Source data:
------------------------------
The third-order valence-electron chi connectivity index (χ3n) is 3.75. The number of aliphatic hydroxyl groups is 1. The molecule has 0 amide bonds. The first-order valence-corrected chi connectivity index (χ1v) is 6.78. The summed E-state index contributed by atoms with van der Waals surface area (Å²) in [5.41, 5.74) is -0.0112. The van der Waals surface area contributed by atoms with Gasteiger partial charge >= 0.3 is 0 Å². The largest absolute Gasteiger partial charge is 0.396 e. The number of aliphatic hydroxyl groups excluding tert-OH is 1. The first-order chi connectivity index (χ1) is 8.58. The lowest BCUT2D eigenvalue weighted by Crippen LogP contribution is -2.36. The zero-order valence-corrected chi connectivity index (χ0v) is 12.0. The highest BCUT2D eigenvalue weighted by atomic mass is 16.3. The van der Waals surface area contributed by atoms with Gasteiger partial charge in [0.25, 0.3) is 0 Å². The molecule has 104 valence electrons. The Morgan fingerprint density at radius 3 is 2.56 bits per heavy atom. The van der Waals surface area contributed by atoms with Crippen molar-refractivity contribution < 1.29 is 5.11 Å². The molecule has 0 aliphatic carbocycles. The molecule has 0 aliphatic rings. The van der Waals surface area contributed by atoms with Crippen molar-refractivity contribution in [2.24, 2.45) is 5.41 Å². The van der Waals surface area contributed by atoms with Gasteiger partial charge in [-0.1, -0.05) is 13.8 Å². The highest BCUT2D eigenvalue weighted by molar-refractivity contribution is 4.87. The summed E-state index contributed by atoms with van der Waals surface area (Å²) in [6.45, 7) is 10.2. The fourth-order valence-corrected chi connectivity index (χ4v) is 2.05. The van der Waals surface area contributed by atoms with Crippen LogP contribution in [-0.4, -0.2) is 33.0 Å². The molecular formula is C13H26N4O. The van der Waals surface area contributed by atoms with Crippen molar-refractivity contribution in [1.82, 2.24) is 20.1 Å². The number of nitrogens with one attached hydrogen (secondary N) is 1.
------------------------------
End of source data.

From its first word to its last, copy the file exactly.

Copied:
The third-order valence-electron chi connectivity index (χ3n) is 3.75. The number of aliphatic hydroxyl groups is 1. The molecule has 0 amide bonds. The first-order valence-corrected chi connectivity index (χ1v) is 6.78. The summed E-state index contributed by atoms with van der Waals surface area (Å²) in [5.41, 5.74) is -0.0112. The van der Waals surface area contributed by atoms with Gasteiger partial charge >= 0.3 is 0 Å². The largest absolute Gasteiger partial charge is 0.396 e. The number of aliphatic hydroxyl groups excluding tert-OH is 1. The first-order chi connectivity index (χ1) is 8.58. The lowest BCUT2D eigenvalue weighted by Crippen LogP contribution is -2.36. The zero-order valence-corrected chi connectivity index (χ0v) is 12.0. The highest BCUT2D eigenvalue weighted by atomic mass is 16.3. The van der Waals surface area contributed by atoms with Gasteiger partial charge in [0.25, 0.3) is 0 Å². The molecule has 104 valence electrons. The Morgan fingerprint density at radius 3 is 2.56 bits per heavy atom. The van der Waals surface area contributed by atoms with Crippen molar-refractivity contribution < 1.29 is 5.11 Å². The molecule has 0 aliphatic carbocycles. The molecule has 0 aliphatic rings. The van der Waals surface area contributed by atoms with Crippen molar-refractivity contribution in [2.24, 2.45) is 5.41 Å². The van der Waals surface area contributed by atoms with Gasteiger partial charge in [-0.1, -0.05) is 13.8 Å². The highest BCUT2D eigenvalue weighted by molar-refractivity contribution is 4.87. The summed E-state index contributed by atoms with van der Waals surface area (Å²) in [6.45, 7) is 10.2. The fourth-order valence-corrected chi connectivity index (χ4v) is 2.05. The van der Waals surface area contributed by atoms with Crippen LogP contribution in [-0.4, -0.2) is 33.0 Å². The molecular formula is C13H26N4O. The van der Waals surface area contributed by atoms with Crippen molar-refractivity contribution in [1.82, 2.24) is 20.1 Å². The number of nitrogens with one attached hydrogen (secondary N) is 1.